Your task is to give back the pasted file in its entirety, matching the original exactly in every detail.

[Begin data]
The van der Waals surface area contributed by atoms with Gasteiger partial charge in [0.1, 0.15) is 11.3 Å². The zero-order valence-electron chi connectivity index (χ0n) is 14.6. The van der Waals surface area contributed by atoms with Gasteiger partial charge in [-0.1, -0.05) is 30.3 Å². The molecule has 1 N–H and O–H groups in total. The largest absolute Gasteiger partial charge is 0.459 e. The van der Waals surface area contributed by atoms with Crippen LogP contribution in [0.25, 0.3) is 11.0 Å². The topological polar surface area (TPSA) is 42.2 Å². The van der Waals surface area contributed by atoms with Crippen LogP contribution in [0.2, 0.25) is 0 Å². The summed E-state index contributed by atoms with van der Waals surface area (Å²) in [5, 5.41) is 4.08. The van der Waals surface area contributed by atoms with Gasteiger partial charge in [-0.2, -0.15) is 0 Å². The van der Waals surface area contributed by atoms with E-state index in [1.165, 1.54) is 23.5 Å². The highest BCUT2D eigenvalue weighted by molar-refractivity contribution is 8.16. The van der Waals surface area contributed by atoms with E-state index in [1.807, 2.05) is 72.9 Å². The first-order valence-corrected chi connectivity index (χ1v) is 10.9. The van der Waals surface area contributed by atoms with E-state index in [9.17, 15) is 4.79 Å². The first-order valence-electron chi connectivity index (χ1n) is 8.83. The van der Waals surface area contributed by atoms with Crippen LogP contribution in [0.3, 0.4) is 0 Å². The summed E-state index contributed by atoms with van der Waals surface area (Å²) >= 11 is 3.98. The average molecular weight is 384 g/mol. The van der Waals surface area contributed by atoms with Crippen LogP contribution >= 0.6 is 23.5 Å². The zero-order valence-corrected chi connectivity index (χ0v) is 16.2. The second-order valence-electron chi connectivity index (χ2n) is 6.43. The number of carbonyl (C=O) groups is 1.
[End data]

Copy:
The van der Waals surface area contributed by atoms with Gasteiger partial charge in [0.1, 0.15) is 11.3 Å². The zero-order valence-electron chi connectivity index (χ0n) is 14.6. The van der Waals surface area contributed by atoms with Gasteiger partial charge in [-0.1, -0.05) is 30.3 Å². The molecule has 1 N–H and O–H groups in total. The largest absolute Gasteiger partial charge is 0.459 e. The van der Waals surface area contributed by atoms with Crippen LogP contribution in [0.25, 0.3) is 11.0 Å². The topological polar surface area (TPSA) is 42.2 Å². The van der Waals surface area contributed by atoms with Crippen LogP contribution in [0.2, 0.25) is 0 Å². The summed E-state index contributed by atoms with van der Waals surface area (Å²) in [5, 5.41) is 4.08. The van der Waals surface area contributed by atoms with Gasteiger partial charge in [-0.2, -0.15) is 0 Å². The van der Waals surface area contributed by atoms with E-state index in [1.165, 1.54) is 23.5 Å². The highest BCUT2D eigenvalue weighted by molar-refractivity contribution is 8.16. The van der Waals surface area contributed by atoms with E-state index in [1.807, 2.05) is 72.9 Å². The first-order valence-corrected chi connectivity index (χ1v) is 10.9. The van der Waals surface area contributed by atoms with E-state index in [9.17, 15) is 4.79 Å². The first-order valence-electron chi connectivity index (χ1n) is 8.83. The van der Waals surface area contributed by atoms with Crippen LogP contribution in [0.3, 0.4) is 0 Å². The summed E-state index contributed by atoms with van der Waals surface area (Å²) >= 11 is 3.98. The average molecular weight is 384 g/mol. The van der Waals surface area contributed by atoms with Crippen LogP contribution >= 0.6 is 23.5 Å². The zero-order valence-corrected chi connectivity index (χ0v) is 16.2. The second-order valence-electron chi connectivity index (χ2n) is 6.43. The number of carbonyl (C=O) groups is 1.